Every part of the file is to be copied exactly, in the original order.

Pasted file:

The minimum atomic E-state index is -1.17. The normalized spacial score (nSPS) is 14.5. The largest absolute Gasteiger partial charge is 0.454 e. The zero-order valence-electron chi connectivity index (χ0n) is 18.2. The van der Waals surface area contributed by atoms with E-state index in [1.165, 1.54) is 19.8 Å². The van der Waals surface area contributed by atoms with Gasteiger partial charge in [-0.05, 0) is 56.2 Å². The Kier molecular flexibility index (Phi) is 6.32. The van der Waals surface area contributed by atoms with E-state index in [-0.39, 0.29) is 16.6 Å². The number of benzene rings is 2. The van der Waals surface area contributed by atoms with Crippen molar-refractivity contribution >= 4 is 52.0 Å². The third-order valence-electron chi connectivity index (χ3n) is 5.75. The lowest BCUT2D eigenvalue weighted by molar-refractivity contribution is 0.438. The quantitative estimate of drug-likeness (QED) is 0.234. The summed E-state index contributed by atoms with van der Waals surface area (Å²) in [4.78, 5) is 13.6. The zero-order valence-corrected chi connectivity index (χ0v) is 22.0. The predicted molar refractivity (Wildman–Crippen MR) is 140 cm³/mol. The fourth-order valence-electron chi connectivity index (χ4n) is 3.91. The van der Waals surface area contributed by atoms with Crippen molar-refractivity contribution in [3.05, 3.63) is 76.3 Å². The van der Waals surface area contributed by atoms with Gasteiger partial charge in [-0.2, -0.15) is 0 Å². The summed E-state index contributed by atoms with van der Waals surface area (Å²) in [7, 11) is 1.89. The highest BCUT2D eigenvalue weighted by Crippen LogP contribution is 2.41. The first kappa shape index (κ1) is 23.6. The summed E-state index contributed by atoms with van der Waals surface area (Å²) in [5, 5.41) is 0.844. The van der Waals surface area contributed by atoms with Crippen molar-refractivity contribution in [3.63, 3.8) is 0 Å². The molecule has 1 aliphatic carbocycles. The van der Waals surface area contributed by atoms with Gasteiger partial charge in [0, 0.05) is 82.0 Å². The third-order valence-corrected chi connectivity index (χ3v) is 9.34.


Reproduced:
The minimum atomic E-state index is -1.17. The normalized spacial score (nSPS) is 14.5. The largest absolute Gasteiger partial charge is 0.454 e. The zero-order valence-electron chi connectivity index (χ0n) is 18.2. The van der Waals surface area contributed by atoms with E-state index in [1.165, 1.54) is 19.8 Å². The van der Waals surface area contributed by atoms with Gasteiger partial charge in [-0.05, 0) is 56.2 Å². The Kier molecular flexibility index (Phi) is 6.32. The van der Waals surface area contributed by atoms with E-state index in [-0.39, 0.29) is 16.6 Å². The number of benzene rings is 2. The van der Waals surface area contributed by atoms with Crippen molar-refractivity contribution >= 4 is 52.0 Å². The third-order valence-electron chi connectivity index (χ3n) is 5.75. The lowest BCUT2D eigenvalue weighted by molar-refractivity contribution is 0.438. The quantitative estimate of drug-likeness (QED) is 0.234. The summed E-state index contributed by atoms with van der Waals surface area (Å²) in [4.78, 5) is 13.6. The zero-order valence-corrected chi connectivity index (χ0v) is 22.0. The predicted molar refractivity (Wildman–Crippen MR) is 140 cm³/mol. The fourth-order valence-electron chi connectivity index (χ4n) is 3.91. The van der Waals surface area contributed by atoms with Crippen molar-refractivity contribution in [3.05, 3.63) is 76.3 Å². The van der Waals surface area contributed by atoms with Gasteiger partial charge in [-0.2, -0.15) is 0 Å². The summed E-state index contributed by atoms with van der Waals surface area (Å²) in [7, 11) is 1.89. The highest BCUT2D eigenvalue weighted by Crippen LogP contribution is 2.41. The first kappa shape index (κ1) is 23.6. The summed E-state index contributed by atoms with van der Waals surface area (Å²) in [5, 5.41) is 0.844. The van der Waals surface area contributed by atoms with Crippen molar-refractivity contribution in [3.63, 3.8) is 0 Å². The molecule has 1 aliphatic carbocycles. The van der Waals surface area contributed by atoms with Gasteiger partial charge in [0, 0.05) is 82.0 Å². The third-order valence-corrected chi connectivity index (χ3v) is 9.34.